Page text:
Announcements

Coptic Christians

Coptic Christians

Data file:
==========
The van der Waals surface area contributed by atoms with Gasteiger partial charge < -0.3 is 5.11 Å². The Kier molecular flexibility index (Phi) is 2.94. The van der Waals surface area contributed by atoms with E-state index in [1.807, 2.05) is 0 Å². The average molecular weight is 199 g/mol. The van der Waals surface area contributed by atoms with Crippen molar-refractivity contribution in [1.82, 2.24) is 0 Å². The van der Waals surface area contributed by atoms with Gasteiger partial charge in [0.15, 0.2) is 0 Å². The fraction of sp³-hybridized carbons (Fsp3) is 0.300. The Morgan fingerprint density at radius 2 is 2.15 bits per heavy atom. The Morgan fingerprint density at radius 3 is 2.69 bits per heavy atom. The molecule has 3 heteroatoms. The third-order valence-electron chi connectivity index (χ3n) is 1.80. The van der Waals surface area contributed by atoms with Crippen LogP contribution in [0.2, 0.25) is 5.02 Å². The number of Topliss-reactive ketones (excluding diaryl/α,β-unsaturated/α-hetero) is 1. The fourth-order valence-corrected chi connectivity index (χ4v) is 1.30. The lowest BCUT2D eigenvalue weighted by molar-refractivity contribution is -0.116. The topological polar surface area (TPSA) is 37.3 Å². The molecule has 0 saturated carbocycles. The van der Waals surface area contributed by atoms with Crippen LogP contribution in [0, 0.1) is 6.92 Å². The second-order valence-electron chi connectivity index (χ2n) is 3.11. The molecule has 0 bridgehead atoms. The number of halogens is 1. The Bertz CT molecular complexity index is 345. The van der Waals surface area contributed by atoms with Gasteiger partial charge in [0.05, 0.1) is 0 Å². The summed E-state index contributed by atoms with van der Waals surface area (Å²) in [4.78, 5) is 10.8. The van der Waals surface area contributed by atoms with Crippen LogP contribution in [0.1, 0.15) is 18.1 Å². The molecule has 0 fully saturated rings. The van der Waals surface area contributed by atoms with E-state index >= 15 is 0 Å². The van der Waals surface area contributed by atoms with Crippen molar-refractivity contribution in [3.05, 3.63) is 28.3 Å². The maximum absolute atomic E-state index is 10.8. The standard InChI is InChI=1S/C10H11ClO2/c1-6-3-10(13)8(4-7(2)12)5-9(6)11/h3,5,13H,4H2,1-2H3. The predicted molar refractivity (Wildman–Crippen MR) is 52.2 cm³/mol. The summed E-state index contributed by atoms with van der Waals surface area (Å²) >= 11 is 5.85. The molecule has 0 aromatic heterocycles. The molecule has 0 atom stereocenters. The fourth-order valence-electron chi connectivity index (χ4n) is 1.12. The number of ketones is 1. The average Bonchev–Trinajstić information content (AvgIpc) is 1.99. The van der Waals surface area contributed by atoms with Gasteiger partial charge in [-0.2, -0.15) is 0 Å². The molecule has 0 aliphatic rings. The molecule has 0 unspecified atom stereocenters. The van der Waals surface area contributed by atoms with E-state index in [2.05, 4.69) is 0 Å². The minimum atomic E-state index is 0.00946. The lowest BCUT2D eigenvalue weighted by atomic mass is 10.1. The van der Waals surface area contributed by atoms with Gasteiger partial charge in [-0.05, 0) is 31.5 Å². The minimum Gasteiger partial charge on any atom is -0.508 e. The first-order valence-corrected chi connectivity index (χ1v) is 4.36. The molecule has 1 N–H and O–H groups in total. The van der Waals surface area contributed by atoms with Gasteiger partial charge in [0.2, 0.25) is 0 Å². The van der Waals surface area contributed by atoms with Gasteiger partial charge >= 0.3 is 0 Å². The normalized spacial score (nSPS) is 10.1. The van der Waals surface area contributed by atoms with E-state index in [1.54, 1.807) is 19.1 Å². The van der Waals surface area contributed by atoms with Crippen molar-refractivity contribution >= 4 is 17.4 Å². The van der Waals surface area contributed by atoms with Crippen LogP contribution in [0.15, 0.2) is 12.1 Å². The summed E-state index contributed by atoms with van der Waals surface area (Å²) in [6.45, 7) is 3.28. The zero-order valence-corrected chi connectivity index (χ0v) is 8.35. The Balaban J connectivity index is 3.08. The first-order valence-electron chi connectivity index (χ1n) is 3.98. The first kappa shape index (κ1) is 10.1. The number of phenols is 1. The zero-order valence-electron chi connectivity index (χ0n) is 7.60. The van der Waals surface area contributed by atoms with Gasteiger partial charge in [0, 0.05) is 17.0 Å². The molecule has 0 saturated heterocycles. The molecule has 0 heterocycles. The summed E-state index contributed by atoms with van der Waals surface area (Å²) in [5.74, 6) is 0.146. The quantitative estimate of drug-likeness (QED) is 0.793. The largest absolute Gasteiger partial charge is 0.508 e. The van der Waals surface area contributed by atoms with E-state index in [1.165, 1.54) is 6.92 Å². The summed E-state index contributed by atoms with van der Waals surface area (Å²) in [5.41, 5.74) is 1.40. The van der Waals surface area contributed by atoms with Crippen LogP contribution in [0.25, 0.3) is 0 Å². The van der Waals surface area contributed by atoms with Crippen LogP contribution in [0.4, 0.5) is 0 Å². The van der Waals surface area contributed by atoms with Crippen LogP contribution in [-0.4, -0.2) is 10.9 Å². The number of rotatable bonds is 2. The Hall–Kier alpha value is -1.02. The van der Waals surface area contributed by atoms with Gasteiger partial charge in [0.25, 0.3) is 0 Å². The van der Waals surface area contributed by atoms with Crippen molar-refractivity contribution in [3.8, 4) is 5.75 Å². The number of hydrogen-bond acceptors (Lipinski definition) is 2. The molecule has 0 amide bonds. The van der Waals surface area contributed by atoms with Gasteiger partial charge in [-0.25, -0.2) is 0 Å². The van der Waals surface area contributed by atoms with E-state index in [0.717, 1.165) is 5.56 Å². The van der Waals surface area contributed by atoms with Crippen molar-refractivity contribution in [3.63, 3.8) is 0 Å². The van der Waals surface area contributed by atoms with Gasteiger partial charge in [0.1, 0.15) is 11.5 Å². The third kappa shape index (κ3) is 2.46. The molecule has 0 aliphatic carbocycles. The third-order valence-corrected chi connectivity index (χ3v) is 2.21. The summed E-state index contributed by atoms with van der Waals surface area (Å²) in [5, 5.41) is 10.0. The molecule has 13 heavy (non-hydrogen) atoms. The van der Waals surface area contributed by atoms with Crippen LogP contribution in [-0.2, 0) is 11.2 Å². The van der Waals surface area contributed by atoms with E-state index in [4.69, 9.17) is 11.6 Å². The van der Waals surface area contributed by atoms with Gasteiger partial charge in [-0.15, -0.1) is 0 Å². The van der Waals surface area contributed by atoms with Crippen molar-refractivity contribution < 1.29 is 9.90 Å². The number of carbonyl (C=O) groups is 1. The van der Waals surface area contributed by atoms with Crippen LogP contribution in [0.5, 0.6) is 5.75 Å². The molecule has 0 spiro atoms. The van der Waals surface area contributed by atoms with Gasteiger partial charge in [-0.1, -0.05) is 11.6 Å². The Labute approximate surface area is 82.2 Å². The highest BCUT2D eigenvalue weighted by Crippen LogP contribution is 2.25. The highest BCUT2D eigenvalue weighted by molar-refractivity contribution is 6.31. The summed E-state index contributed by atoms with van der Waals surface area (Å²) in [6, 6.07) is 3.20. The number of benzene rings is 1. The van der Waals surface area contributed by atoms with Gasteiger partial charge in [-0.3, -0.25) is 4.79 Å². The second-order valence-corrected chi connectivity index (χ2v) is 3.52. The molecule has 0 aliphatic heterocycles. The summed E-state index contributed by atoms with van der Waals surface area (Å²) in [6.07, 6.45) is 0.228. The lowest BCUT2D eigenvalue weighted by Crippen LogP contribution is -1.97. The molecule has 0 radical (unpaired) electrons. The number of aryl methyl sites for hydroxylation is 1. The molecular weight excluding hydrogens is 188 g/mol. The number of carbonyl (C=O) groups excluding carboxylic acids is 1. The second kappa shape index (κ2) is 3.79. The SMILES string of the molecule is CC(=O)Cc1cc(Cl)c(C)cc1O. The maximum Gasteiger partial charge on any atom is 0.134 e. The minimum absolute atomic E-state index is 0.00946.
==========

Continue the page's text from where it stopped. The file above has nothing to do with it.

Coptic Christianity suddenly was in the headlines. It was good news at first. Pope Francis was planning to visit Egypt. He would meet Coptic Christians while there. Then, the news was bad. Terrorists bombed Coptic Christian churches on Palm Sunday, slaughtering many innocent people. These attacks on Coptic Orthodox churches in Egypt were horrendous in themselves, but they were only the most recent of many outrages that Coptic Christians have endured over the years. Who are the Coptic Christians? Christianity has been in Egypt since the days of the apostles. It is said that St. Mark the Evangelist, considered by some to have been an early disciple of Jesus who later was associated with St. Peter, went to Alexandria, still today a great city in Egypt, a Mediterranean seaport. Two millennia ago, it was the second most important city of the Roman Empire. Alexandria came to be, and is today, the center of Coptic Christianity. It is hard to believe, but within a few centuries after Christ, Coptic Christianity was the major religion in Egypt. It also had been taken to Ethiopia, where incidentally it still is the dominant religion. Then came the Arab Muslim sweep across North Africa. Many Christians converted, or were forced to convert, to Islam, but Coptic Christianity never died altogether. In the fifth century, the Coptic Christians severed their union with the papacy. About 300 years ago, a segment within Coptic Christianity restored this union, but the majority of Copts remained Orthodox, separated from Rome. The Coptic Orthodox title the head of their church the “pope.” Presently Pope Tawadros II is head of the Coptic Orthodox communion. Heading the Coptic Catholics is the patriarch of Alexandria, the diocese believed to have been founded by St. Mark, Patriarch Ibrahim Isaac Sidrak. Aside from Alexandria, six other Coptic Catholic dioceses, or eparchies, are in Egypt. Obviously, Coptic Catholics believe all that other Catholics believe. Coptic Orthodox do not accept the authority of the bishop of Rome, but they celebrate seven sacraments. They believe that deacons, priests and bishops are ordained and are in a line that began with the apostles. They believe that the Lord is present, body, blood, soul and divinity, in the Eucharist. In several other matters, however, they differ from Roman Catholic teaching. For both Coptic Catholics and Catholic Orthodox, the liturgy is in Coptic, the ancient language of Egypt, and from the language, their religious tradition draws its name. Like what you’re reading? Subscribe now in print or digital . For almost a millennium and a half, Coptic Christians, Coptic Catholics and Coptic Orthodox, have had a hard way to go. For a while, Britain dominated Egypt, and Christians were in a more protected situation. Since Egypt attained full independence, in living memory, Christians have lived through days of peace but also through many days of persecution or at least harassment. The turmoil that has existed in Egypt for the past several years hardly has helped the situation. Coptic Catholic parishes exist in the United States in Boston, Brooklyn, Los Angeles and Nashville. They are responsible to Patriarch Sidrak, not to the local bishop of the Latin rite. Recently, as unrest has intensified in the Middle East, and especially in Egypt, more Coptic Christians, both Catholic and Orthodox, have come to the United States. Not surprisingly, many Egyptian Christians worry about the future. The future of this pattern is unclear, as it is not known how, or if, the Trump Administration will handle such immigration. Msgr. Owen F. Campion is OSV’s chaplain. read on